hour and a half north of the city and the only person that I know who cheers for me at this race is my husband, who waits at the finish. This was new and very heart warming. Thanks to my P&M team mates, Michael Oliphant, Alan Tou and Olivier Dyason who gave shouts or nods. Thanks to fellow Digital Champions Mike Thornton, Andrew Chak, Heather Gardner and Karyn Cooper and these are only the ones that come to mind right now, that offered encouragement. I saw other social media friends too. It was just what I needed. I ran on.

At 36 km, I pulled out my phone again. I read  messages from Mike that said to keep going. I also had a single message from Laurie that said,

'You can do it!'

I sent Mike a quick message to say that I was okay and to tell Laurie I would see her soon. I was far off my goal finish time, but in those moments, it was about survival to the finish, not about any particular time. Unlike the previous two marathons I ran though, I was aware that as tough as it felt, it really wasn't that long or far to go to the end. At this point in the other two races, it might as well have been another 20 km to the finish because it felt hopeless, not so on this day. I had a bit of experience that told me it would end soon if I kept at it.

The over pass at 39 km was no more friendly this year than it was last year. I had to stop part way and walk that sucker. As I did last year, I noticed the railing and the traffic below but unlike last year, I was not tempted to end it all by jumping. I was in way better shape mentally and physically than I was last year at this point and I acknowledged that and was inspired once again to get it done. Just before I started to run I met a really angry man that was full of cuss words about the over pass and the marathon in general. While I did not feel as angry about things as he did, the sh*t disturber in me couldn't help but fuel his fire. I responded with a bevvy of my own snarling curse words about the elevation gain and the race and marathoning in general. It was wrong, I know, but I got a kick out of his anger.

The last few kilometers hurt and so I jumped back into my head and shut out all of the pain and the spectators and the noise. I fixed my gazed and headed for the end. My goal time was blown long ago, but I have never ran a race that I didn't run hard at the end no matter what, so I ran like I was chasing time. I looked to my left as I came up the finish chute and I gave Mike an almost imperceptible head nod which he knew meant 'I did it!' and his eyes meeting mine in that split second said 'I never doubted you.'. As I stopped my watch, the tears pooled in my eyes at missing my 'A' goal of a sub 4 hour finish. The pools grew heavy and let go and allowed a couple tears to slide down my cheeks. The tears were halted by the angry guy I met at 39 km. I was making slow progress through the volunteers who held medals and sheets and when I looked up through my tears there he was. He was still cursing. He sent congratulations my way that were book ended by f-bombs and I couldn't help but smile. He ranted about losing five eff-ing years from his life by running that race. Once again, I couldn't help myself as I incited his anger by emphatically agreeing with him. He decided he needed two medals for the race he just ran. I told him he should ask. I credit him for turning my tears into a smile. My feelings of disappointment didn't hold a candle to the level of emotion this guy was roller-coasting on and for some reason that felt good.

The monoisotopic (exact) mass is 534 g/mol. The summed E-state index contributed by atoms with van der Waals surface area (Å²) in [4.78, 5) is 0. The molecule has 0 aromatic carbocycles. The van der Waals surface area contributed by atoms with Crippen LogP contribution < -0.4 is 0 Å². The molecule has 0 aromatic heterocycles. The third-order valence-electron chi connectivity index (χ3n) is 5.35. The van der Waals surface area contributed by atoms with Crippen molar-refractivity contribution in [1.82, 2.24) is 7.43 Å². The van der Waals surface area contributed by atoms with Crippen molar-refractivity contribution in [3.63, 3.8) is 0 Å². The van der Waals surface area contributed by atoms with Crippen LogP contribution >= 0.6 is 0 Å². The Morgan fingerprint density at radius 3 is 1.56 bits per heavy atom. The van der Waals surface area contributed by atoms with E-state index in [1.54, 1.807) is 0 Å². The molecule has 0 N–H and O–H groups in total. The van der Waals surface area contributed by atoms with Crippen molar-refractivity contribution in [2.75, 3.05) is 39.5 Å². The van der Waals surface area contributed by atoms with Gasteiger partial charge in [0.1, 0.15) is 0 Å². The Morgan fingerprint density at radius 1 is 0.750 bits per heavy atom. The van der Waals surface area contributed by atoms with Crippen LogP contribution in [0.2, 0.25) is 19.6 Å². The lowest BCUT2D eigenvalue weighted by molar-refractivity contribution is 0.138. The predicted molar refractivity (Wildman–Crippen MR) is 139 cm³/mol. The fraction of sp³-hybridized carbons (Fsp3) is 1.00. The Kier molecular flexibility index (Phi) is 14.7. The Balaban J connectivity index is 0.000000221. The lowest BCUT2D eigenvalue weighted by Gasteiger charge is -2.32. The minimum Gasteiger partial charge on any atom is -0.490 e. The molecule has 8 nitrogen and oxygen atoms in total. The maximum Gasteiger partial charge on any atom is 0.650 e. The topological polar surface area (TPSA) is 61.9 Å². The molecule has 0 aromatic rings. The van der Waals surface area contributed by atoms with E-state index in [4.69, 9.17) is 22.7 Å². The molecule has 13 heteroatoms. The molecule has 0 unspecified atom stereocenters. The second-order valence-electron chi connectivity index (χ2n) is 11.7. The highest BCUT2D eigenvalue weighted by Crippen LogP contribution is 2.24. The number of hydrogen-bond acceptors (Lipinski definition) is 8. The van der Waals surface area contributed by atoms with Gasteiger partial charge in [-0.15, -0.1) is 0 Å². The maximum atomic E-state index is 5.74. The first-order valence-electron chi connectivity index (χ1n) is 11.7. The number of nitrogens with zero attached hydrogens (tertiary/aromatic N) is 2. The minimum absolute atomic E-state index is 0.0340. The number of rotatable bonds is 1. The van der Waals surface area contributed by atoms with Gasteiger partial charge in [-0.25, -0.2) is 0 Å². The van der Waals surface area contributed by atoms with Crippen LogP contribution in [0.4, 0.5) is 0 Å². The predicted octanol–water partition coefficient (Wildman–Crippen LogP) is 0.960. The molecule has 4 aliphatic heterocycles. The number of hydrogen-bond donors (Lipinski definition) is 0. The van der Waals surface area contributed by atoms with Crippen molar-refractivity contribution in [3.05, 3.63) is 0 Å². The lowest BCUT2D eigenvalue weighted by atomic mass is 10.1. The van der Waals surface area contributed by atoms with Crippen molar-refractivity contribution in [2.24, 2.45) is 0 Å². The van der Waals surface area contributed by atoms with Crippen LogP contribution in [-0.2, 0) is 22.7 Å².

Nearing the end of the walk through the finish area, I saw Laurie. She was waiting for me. She gave me the biggest hug and said,

'You did it!'

The tears built again and I said,

'I failed. I missed my goal."

She said,

"No! You were great!'

I snapped out of my sadness. This moment was her moment! I hugged back hard. I congratulated her on her race and told her how proud I was. It wasn't about me or my missed goal. I was more proud of her accomplishment than I was sad about my own. This girl did the thing that I admire most in a person. She set a tough goal. She made a plan to achieve it. She worked the plan. She realized her goal! She finished her first half marathon at what I think is the best race around and she did it in a debut time of 2:02:18.

This day was more about the seed in her that had been watered and allowed to grow. Her pride in her accomplishment and her newly realized belief via her achievement, that she can do anything are what it's about. I am proud to have been there. The only thing better would have been if I crossed that finish with her.

I am looking forward to many more running adventures with my friend, as she has been bitten by the running bug.

Thanks to Alan Brooks and the CRS team for a great race. Thanks to Jenna and the Digital Champions for camaraderie that I couldn't run without. Thanks to Rejean and my Pace and Mind team mates for expecting the best from me. Thanks to Mike for always saying 'Yes', and thanks to Laurie for being there, as always.